Local hockey star finishes memorable third WHL season
It’s been a rollercoaster year for Airdrie’s Ty Rattie, and it ended with the young forward signing his first, entry-level NHL contract with the St. Louis Blues, June 1.
“It was one of the best days of my life,” he said. “Signing that contract, it’s like ‘I did it. I’m finally here.’ You never think the day will come when you sign your first NHL contract. I’m getting excited just talking about it.”
Over the course of the past 12 months, he was drafted into the NHL, became one of the WHL’s top scorers, got cut from the national junior team and helped lead the Portland Winterhawks back to the WHL finals.
While the ‘Hawks were denied a trip to the Memorial Cup for a second year in the row by the Edmonton Oil Kings, it was a breakout season for Rattie, his third with the team. He raced to the top of the league’s scoring this year, finishing the season with 57 goals and 64 assists in 69 regular season games.
Winterhawks Head Coach Mike Johnston said that Rattie’s point production wasn’t the only aspect of his game that improved.
“His game became much more rounded,” Johnston said. “He took a big step after coming back from (the Blues’) camp. He saw the level of play and what he was going to have to do to be a pro, and he took it as a challenge.”
Johnston also cited Rattie’s chemistry with linemate Sven Bartschi as a reason for Rattie’s increased scoring and a driving force behind the team’s deep playoff run. According to Rattie, the connection with Bartschi extended away from the rink, as the two lived together this season.
“We’re best friends,” he said. “The off-ice chemistry and how much we do with each other really helped what we do on the ice. At home, we probably watched about 100 NHL games together this year, so seeing stuff like that and applying it to our game really helped us out.”
Rattie’s scoring also translated to a flood of individual accolades for the 19-year-old. He won the WHL’s Western Conference Championship Series MVP award and was named to the league’s Western Conference First All-Star Team.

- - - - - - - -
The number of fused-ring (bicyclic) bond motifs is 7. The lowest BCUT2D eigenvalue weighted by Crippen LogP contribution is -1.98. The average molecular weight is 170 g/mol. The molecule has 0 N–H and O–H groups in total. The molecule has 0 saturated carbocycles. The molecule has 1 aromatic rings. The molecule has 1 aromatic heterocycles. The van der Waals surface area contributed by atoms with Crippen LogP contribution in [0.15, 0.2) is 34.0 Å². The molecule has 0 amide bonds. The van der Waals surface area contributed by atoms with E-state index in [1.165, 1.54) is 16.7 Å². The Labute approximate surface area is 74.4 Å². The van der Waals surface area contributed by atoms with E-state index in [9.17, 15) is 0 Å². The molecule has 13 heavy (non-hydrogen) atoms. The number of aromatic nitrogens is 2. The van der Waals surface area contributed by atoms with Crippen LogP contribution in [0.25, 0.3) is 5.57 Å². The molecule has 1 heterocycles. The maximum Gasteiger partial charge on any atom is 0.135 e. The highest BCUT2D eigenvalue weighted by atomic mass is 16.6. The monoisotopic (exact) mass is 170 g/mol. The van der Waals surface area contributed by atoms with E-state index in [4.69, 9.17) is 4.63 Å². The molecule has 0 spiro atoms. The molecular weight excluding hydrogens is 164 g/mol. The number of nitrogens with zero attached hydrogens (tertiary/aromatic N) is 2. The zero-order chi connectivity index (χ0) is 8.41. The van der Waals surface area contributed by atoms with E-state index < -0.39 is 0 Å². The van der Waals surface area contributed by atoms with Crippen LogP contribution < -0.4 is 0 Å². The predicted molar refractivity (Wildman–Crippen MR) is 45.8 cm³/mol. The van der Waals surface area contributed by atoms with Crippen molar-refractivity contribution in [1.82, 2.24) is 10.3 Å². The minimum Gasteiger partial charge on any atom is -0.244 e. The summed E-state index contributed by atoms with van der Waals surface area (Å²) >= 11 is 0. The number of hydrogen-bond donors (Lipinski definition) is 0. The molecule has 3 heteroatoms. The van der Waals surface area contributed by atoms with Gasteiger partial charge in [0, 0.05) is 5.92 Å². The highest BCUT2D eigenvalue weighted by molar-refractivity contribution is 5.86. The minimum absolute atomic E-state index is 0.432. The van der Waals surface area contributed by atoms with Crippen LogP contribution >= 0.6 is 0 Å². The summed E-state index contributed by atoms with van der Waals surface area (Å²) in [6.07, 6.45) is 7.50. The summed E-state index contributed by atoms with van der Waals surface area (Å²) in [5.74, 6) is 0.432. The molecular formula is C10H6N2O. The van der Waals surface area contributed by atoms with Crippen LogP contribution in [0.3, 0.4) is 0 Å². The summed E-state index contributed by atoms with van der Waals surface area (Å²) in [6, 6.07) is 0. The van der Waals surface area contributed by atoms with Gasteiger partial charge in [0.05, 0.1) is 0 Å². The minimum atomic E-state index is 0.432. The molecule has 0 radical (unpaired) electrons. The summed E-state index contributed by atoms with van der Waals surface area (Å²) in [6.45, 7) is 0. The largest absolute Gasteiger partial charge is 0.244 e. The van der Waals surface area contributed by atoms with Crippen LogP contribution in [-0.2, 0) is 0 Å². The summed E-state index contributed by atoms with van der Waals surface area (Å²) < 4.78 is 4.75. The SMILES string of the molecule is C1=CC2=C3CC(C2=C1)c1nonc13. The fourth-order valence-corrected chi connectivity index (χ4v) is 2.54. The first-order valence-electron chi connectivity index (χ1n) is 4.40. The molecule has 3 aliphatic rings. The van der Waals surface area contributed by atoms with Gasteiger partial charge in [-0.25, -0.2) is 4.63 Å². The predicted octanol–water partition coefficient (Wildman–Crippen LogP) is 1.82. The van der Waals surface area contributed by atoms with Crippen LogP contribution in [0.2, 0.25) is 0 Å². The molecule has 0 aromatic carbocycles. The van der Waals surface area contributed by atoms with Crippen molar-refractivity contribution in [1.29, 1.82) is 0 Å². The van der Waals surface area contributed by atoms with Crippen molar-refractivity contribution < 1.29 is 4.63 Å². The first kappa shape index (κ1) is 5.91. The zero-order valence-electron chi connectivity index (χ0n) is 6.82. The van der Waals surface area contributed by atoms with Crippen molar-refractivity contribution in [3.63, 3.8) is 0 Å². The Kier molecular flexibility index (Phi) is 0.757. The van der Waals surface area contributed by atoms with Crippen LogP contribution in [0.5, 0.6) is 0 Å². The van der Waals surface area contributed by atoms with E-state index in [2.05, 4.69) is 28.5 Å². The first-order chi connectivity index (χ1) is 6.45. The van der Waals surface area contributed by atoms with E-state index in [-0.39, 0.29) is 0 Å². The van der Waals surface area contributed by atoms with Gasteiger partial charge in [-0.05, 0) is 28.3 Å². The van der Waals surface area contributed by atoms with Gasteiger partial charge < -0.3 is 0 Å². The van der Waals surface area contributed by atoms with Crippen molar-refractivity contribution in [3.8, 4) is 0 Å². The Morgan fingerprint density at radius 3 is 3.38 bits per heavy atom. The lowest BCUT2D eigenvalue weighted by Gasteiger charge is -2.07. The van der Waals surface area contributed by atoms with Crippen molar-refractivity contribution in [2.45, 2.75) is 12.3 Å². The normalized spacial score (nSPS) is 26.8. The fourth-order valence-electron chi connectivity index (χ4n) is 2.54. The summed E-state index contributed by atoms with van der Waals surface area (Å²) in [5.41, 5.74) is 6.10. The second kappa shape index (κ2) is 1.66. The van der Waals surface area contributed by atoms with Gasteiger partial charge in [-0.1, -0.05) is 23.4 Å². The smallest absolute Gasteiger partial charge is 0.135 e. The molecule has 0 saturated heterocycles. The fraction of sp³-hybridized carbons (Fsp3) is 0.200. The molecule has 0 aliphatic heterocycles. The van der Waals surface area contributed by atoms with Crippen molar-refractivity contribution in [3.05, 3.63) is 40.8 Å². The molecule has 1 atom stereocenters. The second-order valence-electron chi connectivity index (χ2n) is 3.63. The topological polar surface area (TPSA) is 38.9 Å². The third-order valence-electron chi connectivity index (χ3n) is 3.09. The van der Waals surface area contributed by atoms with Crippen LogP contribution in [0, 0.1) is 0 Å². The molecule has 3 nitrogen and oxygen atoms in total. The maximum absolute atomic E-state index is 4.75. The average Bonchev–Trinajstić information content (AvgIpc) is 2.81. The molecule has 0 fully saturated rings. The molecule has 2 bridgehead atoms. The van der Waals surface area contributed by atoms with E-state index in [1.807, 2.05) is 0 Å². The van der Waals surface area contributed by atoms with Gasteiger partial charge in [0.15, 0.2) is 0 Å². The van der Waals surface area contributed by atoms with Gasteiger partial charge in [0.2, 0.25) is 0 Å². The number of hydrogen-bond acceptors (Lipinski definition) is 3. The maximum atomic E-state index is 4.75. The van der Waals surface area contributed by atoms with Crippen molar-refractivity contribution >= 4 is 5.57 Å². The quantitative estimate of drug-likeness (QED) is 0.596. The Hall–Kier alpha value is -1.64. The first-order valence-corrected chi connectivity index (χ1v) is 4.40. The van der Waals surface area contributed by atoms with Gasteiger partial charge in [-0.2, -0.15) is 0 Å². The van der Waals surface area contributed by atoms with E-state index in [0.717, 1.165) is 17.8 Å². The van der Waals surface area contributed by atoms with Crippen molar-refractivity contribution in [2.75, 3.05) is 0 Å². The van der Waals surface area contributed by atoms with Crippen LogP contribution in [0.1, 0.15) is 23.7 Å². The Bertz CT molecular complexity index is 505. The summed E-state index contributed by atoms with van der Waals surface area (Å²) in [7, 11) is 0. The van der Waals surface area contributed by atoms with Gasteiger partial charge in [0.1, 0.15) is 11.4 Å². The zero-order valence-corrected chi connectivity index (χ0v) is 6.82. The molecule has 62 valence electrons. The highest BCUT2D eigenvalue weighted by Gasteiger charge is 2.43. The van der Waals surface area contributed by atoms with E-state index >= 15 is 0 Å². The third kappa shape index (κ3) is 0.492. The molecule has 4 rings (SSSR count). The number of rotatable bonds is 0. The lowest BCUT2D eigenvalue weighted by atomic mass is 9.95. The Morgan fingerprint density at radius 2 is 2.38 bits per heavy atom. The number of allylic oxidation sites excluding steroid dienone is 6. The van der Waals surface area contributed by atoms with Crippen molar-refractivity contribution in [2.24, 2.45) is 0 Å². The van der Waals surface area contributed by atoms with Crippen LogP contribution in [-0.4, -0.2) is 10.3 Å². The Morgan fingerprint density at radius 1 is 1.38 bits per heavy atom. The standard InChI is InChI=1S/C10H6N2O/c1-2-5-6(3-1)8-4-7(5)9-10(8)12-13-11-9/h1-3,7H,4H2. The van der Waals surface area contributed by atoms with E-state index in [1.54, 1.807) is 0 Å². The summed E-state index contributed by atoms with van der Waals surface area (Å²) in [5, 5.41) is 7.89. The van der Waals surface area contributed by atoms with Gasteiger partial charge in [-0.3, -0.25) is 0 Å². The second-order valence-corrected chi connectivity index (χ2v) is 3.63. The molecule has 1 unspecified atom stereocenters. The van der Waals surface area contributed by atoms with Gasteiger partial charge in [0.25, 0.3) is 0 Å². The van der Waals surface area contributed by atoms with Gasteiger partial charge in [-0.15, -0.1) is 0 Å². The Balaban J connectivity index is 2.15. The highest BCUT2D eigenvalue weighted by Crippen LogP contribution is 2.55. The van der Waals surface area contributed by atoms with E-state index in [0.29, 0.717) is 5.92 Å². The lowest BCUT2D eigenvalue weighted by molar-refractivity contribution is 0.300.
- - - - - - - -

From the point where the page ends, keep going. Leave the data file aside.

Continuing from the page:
He also broke a Winterhawks franchise record for career playoff goals and tied another after scoring 10 goals in the first round playoff series against Kelowna.
As successful as Rattie’s season was, it wasn’t without its adversity. He was invited to the World Junior Selection Camp in December, but received the dreaded, early morning phone call on the last day of camp telling him he had been cut. Rattie was forced to watch from home as Team Canada won the bronze medal.
“I said that day that I wasn’t going to watch (the tournament), but I had to. It’s a tradition. The silver lining is that I still have one more year and that’s my major goal this year: to make Team Canada and go to Russia with them.”
Rattie was already on a point-per-game pace heading into junior camp midway through the season, but he used being cut from Team Canada as an incentive to keep that pace heading into the second half of the season.
“I used that as motivation trying to prove them wrong big time,” he said. “I was trying to prove to everyone that I belonged (with Team Canada). I wasn’t a big believer in proving people wrong before this year, but now that I’ve (been) through a bit of adversity, I think I’m a huge believer in it now.”
With the ink drying on his contract, Rattie will try for spot on the Blues’ roster at the team’s training camp in August. It’s a move he hopes will stick, at least for a couple games.
“They said they want (me) to come and battle for a spot on the team, but they said ‘you have to prove it,’” Rattie said. “They believe in me and they think I can do it, but it’s in my hands, so as long as I prove myself, I think I’ll hopefully be there for a least a bit of the season. That’s a goal of mine.”